Okay, so I haven't actually seen a tumbleweed yet, but we've only been here a couple of days. They must be hiding somewhere.
When life gets too tough to handle, I retreat into Graphic Grrl. She's my alter ego, a better me in a world I can control. The best therapy technology can buy.
I lose myself in the art. Sketching in the initial shapes and actions. Refining and filling in with detail. I make sure everything in the first cell is perfect before saving it and moving on to the next one. When I'm done, I'll export them to my laptop so I can clean them up, finalize the line work, and add the color.
I've finished the first three sketches when my phone vibrates in my back pocket.
A name flashes across the screen: Tash.
I debate not replying. I'm not supposed to talk to her — or any of the other so-called "bad influences" in my life. We're not supposed to have any contact at all. It's one of the "Three Rules of Sloane Surviving to Legal Adulthood" that Mom and Dad laid out after The Incident.
That's not why I consider ignoring the text. Things have been strained between us since The Incident. We've only spoken a couple of times all summer, including when I texted her about the Texas plan.
But with so many miles between us — between me and my home — that all seems like a waste of energy. Tash has been my best friend for years. Despite everything that happened, I don't want to throw that away because I'm mad about one little thing — okay, two not-so-little things. I'll get over it. I always do.
Besides, at this point I'm desperate for contact with civilization.
I open my messaging app.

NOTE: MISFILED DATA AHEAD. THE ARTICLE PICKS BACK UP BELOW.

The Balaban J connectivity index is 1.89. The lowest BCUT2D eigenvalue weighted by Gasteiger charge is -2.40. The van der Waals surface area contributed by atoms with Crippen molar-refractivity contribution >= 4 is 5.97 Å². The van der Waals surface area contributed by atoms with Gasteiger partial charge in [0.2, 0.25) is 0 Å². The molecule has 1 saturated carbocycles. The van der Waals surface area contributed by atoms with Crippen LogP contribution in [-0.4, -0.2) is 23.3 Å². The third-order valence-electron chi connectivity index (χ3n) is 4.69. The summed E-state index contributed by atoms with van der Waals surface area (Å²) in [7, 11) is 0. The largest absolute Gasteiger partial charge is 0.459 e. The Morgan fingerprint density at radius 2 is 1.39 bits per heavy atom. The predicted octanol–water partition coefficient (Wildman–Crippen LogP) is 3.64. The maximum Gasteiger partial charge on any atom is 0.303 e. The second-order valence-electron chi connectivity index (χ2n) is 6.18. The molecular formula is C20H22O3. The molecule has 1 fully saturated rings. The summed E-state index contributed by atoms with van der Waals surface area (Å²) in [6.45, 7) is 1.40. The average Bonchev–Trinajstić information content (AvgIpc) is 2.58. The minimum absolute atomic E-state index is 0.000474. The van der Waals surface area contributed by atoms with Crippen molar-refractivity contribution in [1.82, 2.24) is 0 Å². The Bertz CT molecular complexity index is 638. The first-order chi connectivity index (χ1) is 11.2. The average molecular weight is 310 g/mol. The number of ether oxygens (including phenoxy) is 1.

Tash: R u in redneck hell?
Tash: :( kept hoping shemonster would back out
Me: U n me both. She is 2 stubborn
Once Mom sets her mind to something, there's pretty much no stopping her. Even if it means splitting up her family and moving to the middle of nowhere.
Tash: Hows the house?
A million descriptions flash through my mind. Too big. Too empty. Too ... suburban.
Me: Boring, so cookie cutter
I never thought I would miss our brownstone on the Upper West Side. All my life I've wanted to live anywhere but — the Lower East Side, Williamsburg, Park Slope. Somewhere with more edge. More soul. More artistic heart.
But compared to suburban Austin, the Upper West Side is a freaking hippie commune.
At least the brownstone had personality. I miss the cool roughness of the exposed brick on the ground floor, the weird-shaped micro closet in my bedroom, and the ultra-creepy basement. The third step that sounds like a moaning ghost when you step on it just right. The way the upstairs windows rattle in the wind. Every corner had something unique to explore.
This place, with its uniformly plastered and painted walls, slab foundation, and spacious walk-in closet is too ... normal.
At least it's only a rental.
Tash: When duz school start
Tash: :( :( :(
Me: Ur telling me
Tash: SODA wont be same w/o u! Who will I sneak out w/ at lunch?
I almost reply, With Brice, but that wound is still too raw. Someday we'll laugh about it. Not today. Not when Tash will be walking through the doors of the School of Drama and Art next week, the same as we've done for the last three years, only this time without me at her side.
Me: U'll find some1
Tash never has a problem finding friends. Which is probably the only reason we're besties. For the most part, I'd rather be on my own. Other people tend to get complicated. See: Tash and Brice, relationship of.
I sigh. No use going down that path for the millionth time. I guess if I'm looking for a bright side to being 1,750 miles away (I looked it up — just in case I decide to walk home) it's that I won't have to see my best friend and my almost boyfriend play lovebirds before my eyes.
Me: Better go. Skule starts early
Tash: Miss u! xxxooo
Me: Miss u
As I slide my phone back into my pocket, my vision blurs. But I know it's not a panic attack this time. It's the realization that life is going on without me back in New York.
Not that I expected Tash's world to stop spinning. Nothing ever seems to derail her for long. I always knew that her days would go on like normal. I just didn't expect the thought to hurt this much.
"Get a grip, Whitaker," I tell myself.
It's not like self-pity is going to change anything.
No, the only thing that's going to fix my world is getting home to New York. The sooner the better. I just don't know how to convince Mom of that.